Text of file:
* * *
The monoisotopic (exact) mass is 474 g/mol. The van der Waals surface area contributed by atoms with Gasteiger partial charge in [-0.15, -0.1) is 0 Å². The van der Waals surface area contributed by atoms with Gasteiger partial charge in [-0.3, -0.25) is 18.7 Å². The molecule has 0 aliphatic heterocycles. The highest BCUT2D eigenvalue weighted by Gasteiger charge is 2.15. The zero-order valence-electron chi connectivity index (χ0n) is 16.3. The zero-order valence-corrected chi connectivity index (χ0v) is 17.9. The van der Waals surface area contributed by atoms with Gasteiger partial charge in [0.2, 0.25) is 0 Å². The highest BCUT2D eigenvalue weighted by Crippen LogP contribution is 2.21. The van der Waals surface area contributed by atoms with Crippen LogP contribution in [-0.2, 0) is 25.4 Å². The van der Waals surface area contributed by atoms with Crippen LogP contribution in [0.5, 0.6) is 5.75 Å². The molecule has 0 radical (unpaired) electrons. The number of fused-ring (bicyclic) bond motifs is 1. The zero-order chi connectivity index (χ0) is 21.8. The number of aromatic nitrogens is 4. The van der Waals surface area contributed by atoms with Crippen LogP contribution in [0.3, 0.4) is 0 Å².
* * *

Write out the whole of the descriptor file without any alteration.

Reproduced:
The monoisotopic (exact) mass is 474 g/mol. The van der Waals surface area contributed by atoms with Gasteiger partial charge in [-0.15, -0.1) is 0 Å². The van der Waals surface area contributed by atoms with Gasteiger partial charge in [-0.3, -0.25) is 18.7 Å². The molecule has 0 aliphatic heterocycles. The highest BCUT2D eigenvalue weighted by Gasteiger charge is 2.15. The zero-order valence-electron chi connectivity index (χ0n) is 16.3. The zero-order valence-corrected chi connectivity index (χ0v) is 17.9. The van der Waals surface area contributed by atoms with Gasteiger partial charge in [0.2, 0.25) is 0 Å². The highest BCUT2D eigenvalue weighted by Crippen LogP contribution is 2.21. The van der Waals surface area contributed by atoms with Crippen LogP contribution in [-0.2, 0) is 25.4 Å². The van der Waals surface area contributed by atoms with Crippen LogP contribution in [0.5, 0.6) is 5.75 Å². The molecule has 0 radical (unpaired) electrons. The number of fused-ring (bicyclic) bond motifs is 1. The zero-order chi connectivity index (χ0) is 21.8. The number of aromatic nitrogens is 4. The van der Waals surface area contributed by atoms with Crippen LogP contribution in [0.3, 0.4) is 0 Å².